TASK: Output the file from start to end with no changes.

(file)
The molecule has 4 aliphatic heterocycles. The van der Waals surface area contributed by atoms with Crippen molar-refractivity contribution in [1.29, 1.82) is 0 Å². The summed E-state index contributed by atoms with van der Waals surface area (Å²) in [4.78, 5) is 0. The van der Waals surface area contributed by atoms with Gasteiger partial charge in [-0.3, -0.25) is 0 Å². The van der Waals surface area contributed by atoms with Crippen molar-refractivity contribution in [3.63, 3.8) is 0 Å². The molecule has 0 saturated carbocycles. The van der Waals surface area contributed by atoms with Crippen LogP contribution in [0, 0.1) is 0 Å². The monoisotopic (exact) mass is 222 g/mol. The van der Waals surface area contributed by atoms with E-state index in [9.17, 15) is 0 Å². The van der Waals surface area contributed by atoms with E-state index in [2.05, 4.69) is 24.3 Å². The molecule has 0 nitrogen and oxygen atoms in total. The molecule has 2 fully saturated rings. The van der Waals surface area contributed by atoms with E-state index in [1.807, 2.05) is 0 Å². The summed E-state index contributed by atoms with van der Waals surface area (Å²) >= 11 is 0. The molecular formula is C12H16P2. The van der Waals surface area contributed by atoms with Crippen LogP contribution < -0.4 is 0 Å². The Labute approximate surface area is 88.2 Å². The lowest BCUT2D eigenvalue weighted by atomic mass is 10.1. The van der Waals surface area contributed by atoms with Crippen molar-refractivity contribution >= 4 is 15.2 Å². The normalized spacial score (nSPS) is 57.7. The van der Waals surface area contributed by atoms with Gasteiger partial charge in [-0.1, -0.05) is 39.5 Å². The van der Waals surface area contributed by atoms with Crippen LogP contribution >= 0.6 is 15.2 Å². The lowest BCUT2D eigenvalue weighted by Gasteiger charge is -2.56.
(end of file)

The molecule has 4 aliphatic heterocycles. The van der Waals surface area contributed by atoms with Crippen molar-refractivity contribution in [1.29, 1.82) is 0 Å². The summed E-state index contributed by atoms with van der Waals surface area (Å²) in [4.78, 5) is 0. The van der Waals surface area contributed by atoms with Gasteiger partial charge in [-0.3, -0.25) is 0 Å². The van der Waals surface area contributed by atoms with Crippen molar-refractivity contribution in [3.63, 3.8) is 0 Å². The molecule has 0 saturated carbocycles. The van der Waals surface area contributed by atoms with Crippen LogP contribution in [0, 0.1) is 0 Å². The monoisotopic (exact) mass is 222 g/mol. The van der Waals surface area contributed by atoms with E-state index in [9.17, 15) is 0 Å². The van der Waals surface area contributed by atoms with E-state index in [2.05, 4.69) is 24.3 Å². The molecule has 0 nitrogen and oxygen atoms in total. The molecule has 2 fully saturated rings. The van der Waals surface area contributed by atoms with E-state index in [1.807, 2.05) is 0 Å². The summed E-state index contributed by atoms with van der Waals surface area (Å²) >= 11 is 0. The molecular formula is C12H16P2. The van der Waals surface area contributed by atoms with Crippen LogP contribution < -0.4 is 0 Å². The Labute approximate surface area is 88.2 Å². The lowest BCUT2D eigenvalue weighted by atomic mass is 10.1. The van der Waals surface area contributed by atoms with Crippen molar-refractivity contribution >= 4 is 15.2 Å². The normalized spacial score (nSPS) is 57.7. The van der Waals surface area contributed by atoms with Gasteiger partial charge in [-0.1, -0.05) is 39.5 Å². The van der Waals surface area contributed by atoms with Crippen LogP contribution >= 0.6 is 15.2 Å². The lowest BCUT2D eigenvalue weighted by Gasteiger charge is -2.56.